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Help! My PC won't turn on!

by Tom Cumming


Due to popular request, this FAQ is the first one in what will become series of FAQs offering advice on how to recover from PC disasters. As this is a very large topic, I am splitting it up into various aspects, which I will attack individually.

This FAQ focuses purely on the completely dead PC. You turn it on, and absolutely nothing happens. No sounds, no lights, nothing on the screen, nothing at all. If this is your situation, this indicates that either the computer is not receiving power, or there is a problem with the on/off switching. Here are some things you can check:

Check that the mains power outlet you are using is actually working, by plugging something else that you know is working, like a lamp or radio, into it.

Check that all the power cables have not worked loose round the back of the PC.

Try changing the fuse in the plug. Take a fuse of the correct size (A red 3A or black 5A normally) out of another appliance that is working, and put it in the plug for your computer. Try turning your computer on again. If it still does not work, then take the new fuse out again and put it back in the appliance you took it out of. If this appliance still works, then this shows that the problem is not a problem with the fuse. If this appliance now does not work (ie, computer has blown a second fuse), then this indicates the computer has a fault which could have safety implications, so take it to be repaired professionally. Do *not* try putting a bigger fuse in it!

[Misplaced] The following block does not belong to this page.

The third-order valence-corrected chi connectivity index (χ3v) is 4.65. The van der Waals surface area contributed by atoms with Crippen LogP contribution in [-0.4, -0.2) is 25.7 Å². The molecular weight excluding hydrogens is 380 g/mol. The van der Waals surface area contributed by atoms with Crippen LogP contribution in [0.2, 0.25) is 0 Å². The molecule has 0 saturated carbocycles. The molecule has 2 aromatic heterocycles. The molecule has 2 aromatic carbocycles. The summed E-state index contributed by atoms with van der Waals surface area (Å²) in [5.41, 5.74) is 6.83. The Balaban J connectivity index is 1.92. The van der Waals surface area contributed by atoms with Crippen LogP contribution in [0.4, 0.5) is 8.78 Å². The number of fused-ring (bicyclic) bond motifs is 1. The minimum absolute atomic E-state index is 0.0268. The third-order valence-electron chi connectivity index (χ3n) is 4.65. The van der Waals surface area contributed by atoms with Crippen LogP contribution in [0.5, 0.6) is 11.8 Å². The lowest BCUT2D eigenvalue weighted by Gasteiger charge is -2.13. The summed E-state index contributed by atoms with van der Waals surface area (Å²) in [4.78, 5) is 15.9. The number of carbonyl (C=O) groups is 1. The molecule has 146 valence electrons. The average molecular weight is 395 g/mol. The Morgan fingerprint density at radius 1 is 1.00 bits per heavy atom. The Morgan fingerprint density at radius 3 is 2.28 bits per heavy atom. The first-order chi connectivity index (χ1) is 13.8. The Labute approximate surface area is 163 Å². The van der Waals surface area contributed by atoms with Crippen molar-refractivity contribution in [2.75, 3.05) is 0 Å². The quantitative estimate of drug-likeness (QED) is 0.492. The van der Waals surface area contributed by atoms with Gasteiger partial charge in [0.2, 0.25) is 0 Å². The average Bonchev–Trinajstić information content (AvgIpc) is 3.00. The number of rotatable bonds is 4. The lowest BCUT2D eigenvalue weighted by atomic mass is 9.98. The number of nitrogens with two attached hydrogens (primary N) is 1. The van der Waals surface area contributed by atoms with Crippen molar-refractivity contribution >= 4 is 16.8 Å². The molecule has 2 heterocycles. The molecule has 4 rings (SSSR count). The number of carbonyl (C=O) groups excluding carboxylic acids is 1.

Whilst you've got the plugs open, check all the screws and the cord grip are nice and tight, if they are hand-wired plugs.

If the computer is plugged in via any kind of surge protector, extention cord or mains adaptor, then also check the fuses in these using the same procedure as above. These should all have brown 13A fuses in them. Again, if it blows a second fuse, this is time to get someone qualified to look at it.

If all of the above has not helped, I am afraid it is time to open up the inside of the computer! Turn the PC off at the mains before doing so, but leave the power lead plugged in, so that the earth is still connected. When you are working inside the computer, touch the outer casing every few minutes to earth yourself.